This was not a good week to be following the news. The shooting in Tucson dominated with analysis, blame, accusations — and, almost lost in all the punditry, updates on the condition of Rep. Gabby Giffords.
Then came the memorial service for the six who died, and the president who came to remember them. The number one politician in the country, often more lightning rod than leader. What could he possibly say that would not be seen as political? What could he possibly say that would not ring hollow and trite?
As it turned out, it was 2008’s Candidate Obama who spoke. The orator with the uplifting words of hope and optimism had returned. And for me, a parent and grandparent, the words that reached the deepest and meant the most were these:
[Christina*] was a young girl who was just becoming aware of our democracy; just beginning to understand the obligations of citizenship; just starting to glimpse the fact that someday she too might play a part in shaping her nation’s future. She had been elected to her student council; she saw public service as something exciting, something hopeful. She was off to meet her congresswoman, someone she was sure was good and important and might be a role model. She saw all this through the eyes of a child, undimmed by the cynicism or vitriol that we adults all too often just take for granted.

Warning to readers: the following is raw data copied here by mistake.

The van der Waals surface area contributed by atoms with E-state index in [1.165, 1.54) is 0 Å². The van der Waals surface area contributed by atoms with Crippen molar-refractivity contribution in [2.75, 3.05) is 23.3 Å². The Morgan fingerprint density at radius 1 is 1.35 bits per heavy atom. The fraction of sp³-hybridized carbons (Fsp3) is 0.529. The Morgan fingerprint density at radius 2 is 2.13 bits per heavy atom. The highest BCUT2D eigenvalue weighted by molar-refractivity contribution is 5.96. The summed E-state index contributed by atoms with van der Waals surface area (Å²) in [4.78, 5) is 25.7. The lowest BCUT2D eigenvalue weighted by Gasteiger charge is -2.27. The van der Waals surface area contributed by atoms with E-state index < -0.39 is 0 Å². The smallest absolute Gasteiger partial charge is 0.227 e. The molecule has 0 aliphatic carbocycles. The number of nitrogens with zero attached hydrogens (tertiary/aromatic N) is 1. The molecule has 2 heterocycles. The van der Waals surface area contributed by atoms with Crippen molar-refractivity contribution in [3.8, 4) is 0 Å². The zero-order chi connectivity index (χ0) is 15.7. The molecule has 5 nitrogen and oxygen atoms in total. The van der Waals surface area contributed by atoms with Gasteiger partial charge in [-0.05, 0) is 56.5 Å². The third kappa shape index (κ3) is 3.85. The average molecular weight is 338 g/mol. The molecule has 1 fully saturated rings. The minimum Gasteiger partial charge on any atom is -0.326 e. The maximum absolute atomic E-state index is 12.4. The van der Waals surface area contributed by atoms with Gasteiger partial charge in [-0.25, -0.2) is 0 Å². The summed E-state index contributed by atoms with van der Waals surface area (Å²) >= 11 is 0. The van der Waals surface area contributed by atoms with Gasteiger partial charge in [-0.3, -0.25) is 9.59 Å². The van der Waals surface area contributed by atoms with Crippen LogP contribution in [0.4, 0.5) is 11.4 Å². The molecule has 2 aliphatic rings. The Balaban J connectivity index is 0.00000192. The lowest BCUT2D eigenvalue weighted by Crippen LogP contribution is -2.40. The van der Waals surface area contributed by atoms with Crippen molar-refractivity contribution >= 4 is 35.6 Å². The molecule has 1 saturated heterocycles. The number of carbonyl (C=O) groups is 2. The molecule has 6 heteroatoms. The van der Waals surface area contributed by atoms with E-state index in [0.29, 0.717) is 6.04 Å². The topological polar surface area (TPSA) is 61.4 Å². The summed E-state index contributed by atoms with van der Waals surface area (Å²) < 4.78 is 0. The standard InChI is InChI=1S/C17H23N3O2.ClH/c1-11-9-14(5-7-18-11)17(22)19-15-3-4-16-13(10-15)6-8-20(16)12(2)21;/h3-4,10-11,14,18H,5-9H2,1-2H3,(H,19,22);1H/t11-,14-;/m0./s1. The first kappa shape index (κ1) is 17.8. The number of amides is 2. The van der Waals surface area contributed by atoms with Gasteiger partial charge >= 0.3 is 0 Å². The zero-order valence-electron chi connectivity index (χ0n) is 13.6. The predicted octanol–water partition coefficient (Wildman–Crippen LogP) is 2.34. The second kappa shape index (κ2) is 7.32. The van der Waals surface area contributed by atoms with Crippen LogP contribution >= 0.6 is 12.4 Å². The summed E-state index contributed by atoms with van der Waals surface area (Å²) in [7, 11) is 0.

I want us to live up to her expectations. I want our democracy to be as good as Christina imagined it. All of us — we should do everything we can to make sure this country lives up to our children’s expectations.
*Christina Green, age 9 (born 9/11/2001) was one of those killed in Tucson. President Obama and his wife Michelle have two daughters, Malia, 12, and Sasha, 9.